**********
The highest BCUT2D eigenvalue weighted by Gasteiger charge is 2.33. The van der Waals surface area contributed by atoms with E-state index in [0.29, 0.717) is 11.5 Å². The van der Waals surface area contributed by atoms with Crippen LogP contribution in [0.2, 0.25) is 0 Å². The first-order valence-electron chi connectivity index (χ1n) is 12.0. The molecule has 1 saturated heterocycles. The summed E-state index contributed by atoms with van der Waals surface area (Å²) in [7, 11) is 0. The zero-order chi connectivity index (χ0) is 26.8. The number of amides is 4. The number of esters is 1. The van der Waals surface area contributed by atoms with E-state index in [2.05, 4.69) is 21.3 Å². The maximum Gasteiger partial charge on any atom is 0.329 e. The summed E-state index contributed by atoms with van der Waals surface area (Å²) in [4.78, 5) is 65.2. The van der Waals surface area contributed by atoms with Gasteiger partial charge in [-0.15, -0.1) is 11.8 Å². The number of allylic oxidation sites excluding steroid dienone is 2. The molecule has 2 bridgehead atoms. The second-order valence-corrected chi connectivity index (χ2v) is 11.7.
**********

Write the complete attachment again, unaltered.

The highest BCUT2D eigenvalue weighted by Gasteiger charge is 2.33. The van der Waals surface area contributed by atoms with E-state index in [0.29, 0.717) is 11.5 Å². The van der Waals surface area contributed by atoms with Crippen LogP contribution in [0.2, 0.25) is 0 Å². The first-order valence-electron chi connectivity index (χ1n) is 12.0. The molecule has 1 saturated heterocycles. The summed E-state index contributed by atoms with van der Waals surface area (Å²) in [7, 11) is 0. The zero-order chi connectivity index (χ0) is 26.8. The number of amides is 4. The number of esters is 1. The van der Waals surface area contributed by atoms with E-state index in [2.05, 4.69) is 21.3 Å². The maximum Gasteiger partial charge on any atom is 0.329 e. The summed E-state index contributed by atoms with van der Waals surface area (Å²) in [4.78, 5) is 65.2. The van der Waals surface area contributed by atoms with Gasteiger partial charge in [-0.15, -0.1) is 11.8 Å². The number of allylic oxidation sites excluding steroid dienone is 2. The molecule has 2 bridgehead atoms. The second-order valence-corrected chi connectivity index (χ2v) is 11.7.